By Mike Steffanos
I have felt for a long time that the Mets needed to place much more of a priority on developing their own young talent. Back in 2005, the first year of this blog's existence, I wrote a long piece about all of the Milledge for Manny Ramirez rumors where I first put forth some of my thoughts that haven't changed much over the last six years.
The column itself wasn't about my belief in Milledge as a prospect, despite the occasional snarky email I still get on this. I had no informed opinion on Lastings beyond what I read on Baseball America and other web sites. I was just sick of a short-sighted philosophy that clearly was not serving the Mets well:
...You can project all you want, but until a player comes up to the bigs and proves it, he is as much suspect as prospect. It's easy to dismiss a prospect in this regard. One thing to remember, though, is that every player was once a prospect. David Wright gave us a great year last year  because Mets management resisted the temptation to trade him for an established player. For a paltry few hundred thou, Wright gave us better production than $17 million got out of Beltran.
And that's the point about prospects -- if you take the risk and hold onto them, and they prove out as good major league ballplayers, you have "bargain" production that allows you to take the money saved and chase after a Billy Wagner. Prospects don't always pan out, but when they do there is substantial reward.
...I do have reservations about the philosophy that makes Manny such an attractive target for this team. We've seen it before; it's the same philosophy that created the 2000 pennant winner that three short years later produced a horrendous 95-loss team. I'm tired of riding the Mets rollercoaster -- aren't you? Wouldn't you rather see the Mets try to build something a little more enduring?
The "golden age" of the Mets lasted for the 7-year period from 1984-1990. It happened because the Mets developed a solid crop of players from their farm system and then carefully supplemented them with key acquisitions over a period of several years. It didn't happen overnight, but the reward was a Mets team that contended regularly for a long time. Their record in those 7 years was 666-466.
Since 1990, the philosophy was always "win now, pay later." In those 15 seasons their cumulative record was 1147-1214. Those 15 years have produced an incredible five 90+ loss seasons and only two 90+ win seasons. They only finished above .500 six times. Is this what you want as a Mets fan for the next 15 seasons? Count me out.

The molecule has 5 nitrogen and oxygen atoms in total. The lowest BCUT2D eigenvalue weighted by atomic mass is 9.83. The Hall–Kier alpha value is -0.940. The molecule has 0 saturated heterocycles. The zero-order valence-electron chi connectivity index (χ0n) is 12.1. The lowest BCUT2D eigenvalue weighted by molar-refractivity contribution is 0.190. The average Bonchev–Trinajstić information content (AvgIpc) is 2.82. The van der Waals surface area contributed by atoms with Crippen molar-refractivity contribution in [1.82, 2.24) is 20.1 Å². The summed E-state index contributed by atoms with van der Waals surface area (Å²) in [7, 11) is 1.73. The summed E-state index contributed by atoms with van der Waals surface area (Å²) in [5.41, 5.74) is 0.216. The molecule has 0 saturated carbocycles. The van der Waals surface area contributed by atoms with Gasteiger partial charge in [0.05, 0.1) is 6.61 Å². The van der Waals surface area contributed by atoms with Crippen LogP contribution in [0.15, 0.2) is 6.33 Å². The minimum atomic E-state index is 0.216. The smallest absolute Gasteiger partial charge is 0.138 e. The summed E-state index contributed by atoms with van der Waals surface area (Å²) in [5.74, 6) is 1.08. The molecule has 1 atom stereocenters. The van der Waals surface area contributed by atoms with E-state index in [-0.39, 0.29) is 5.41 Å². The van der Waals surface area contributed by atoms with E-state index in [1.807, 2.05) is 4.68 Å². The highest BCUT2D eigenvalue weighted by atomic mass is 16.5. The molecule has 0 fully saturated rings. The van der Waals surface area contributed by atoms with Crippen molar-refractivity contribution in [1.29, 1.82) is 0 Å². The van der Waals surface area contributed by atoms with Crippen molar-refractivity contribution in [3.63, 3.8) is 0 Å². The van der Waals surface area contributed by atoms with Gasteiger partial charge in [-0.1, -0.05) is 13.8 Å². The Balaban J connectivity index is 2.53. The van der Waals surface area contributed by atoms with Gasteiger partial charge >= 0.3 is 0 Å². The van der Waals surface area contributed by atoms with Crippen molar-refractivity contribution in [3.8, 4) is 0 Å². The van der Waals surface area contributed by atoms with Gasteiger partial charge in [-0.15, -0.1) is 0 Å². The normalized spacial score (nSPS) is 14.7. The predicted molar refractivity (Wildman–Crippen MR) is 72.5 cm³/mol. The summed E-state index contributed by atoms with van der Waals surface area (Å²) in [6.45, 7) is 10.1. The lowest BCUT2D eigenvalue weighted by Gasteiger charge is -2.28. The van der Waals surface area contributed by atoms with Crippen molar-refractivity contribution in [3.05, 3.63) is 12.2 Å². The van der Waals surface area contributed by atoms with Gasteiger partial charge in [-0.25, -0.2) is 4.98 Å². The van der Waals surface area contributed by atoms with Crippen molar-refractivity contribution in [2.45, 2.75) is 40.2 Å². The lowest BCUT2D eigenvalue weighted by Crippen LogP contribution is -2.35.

To avoid the pitfalls of the past, the Mets will have to exercise a little more patience with their own talent, and avoid the temptation to chase after expensive superstars on the down side of their careers. It's not as "sexy" in the short run to develop your own talent as it is to acquire a Manny Ramirez, but the long-term rewards will make it more than worthwhile -- at least from my point of view.
While the vast majority of the local media was beating the drum for the Mets to make a Ramirez deal, advocating a more disciplined long-term approach that placed a priority on developing talent was the lonely province of myself, a few other bloggers and some of the longtime fans. We were often ridiculed in the media for our point of view, which wasn't the way a big market team was supposed to operate.
The intervening years has featured success by clubs who smartly leveraged their farm systems. Meanwhile, the Mets spent their way into mediocrity and decline and yet another regime change. By all accounts, the Sandy Alderson led Mets will finally place the type of priority on developing talent we haven't seen here since the 1980s.
The media has done a complete one eighty on this subject now, and in the process have mostly bypassed rational thinking to a simplistic point of view that demands nothing short of a complete fire sale this summer for the Mets. Everything must go as the Mets sell any asset they can in return for prospects. Anyone who doesn't agree with them is just an empty-headed fan boy (or girl) who can't accept reality.
The latest, from the Post's Kevin Kernan, demands that the Mets trade Jose Reyes before inevitable disaster strikes:
Today's catastrophe is tomorrow's warning.
If management is going to trade free-agent-to-be Jose Reyes, then get it done. Start the bidding because if you wait too long, who knows what might happen to Reyes?
That's the cold-hearted reality of the Mets' world. They are sitting on a gold mine of a deal and it could blow up in their face. Put the wheels in motion. This season has disaster written all over it.
To be fair, Kernan actually says he wouldn't trade Reyes, but then he starts talking about silly things like curses and demands that the Mets "get it done", as if the only thing standing between them and a huge prospect haul is their hesitation to make a deal. And that's silly. It takes two to tango, and no team is looking to make a blockbuster move right now.
It must be some sort of rule that there is no place in the New York sports market for nuanced thinking and any approach based on common sense, logic or sound business sense. Six years ago I felt I was knocking my head against the wall hoping that the mainstream sports media might find some value in developing prospects. Now I find myself swimming against the tide of opinion because I feel that the Mets should pursue a course that doesn't include tearing everything down and starting from scratch. I know I'm not the only one who feels this way, but it sure feels lonely sometimes.
In my next post, I'm going to put forward some ideas on what I believe to be a sensible path forward that doesn't involve two years of Jason Pridie batting cleanup.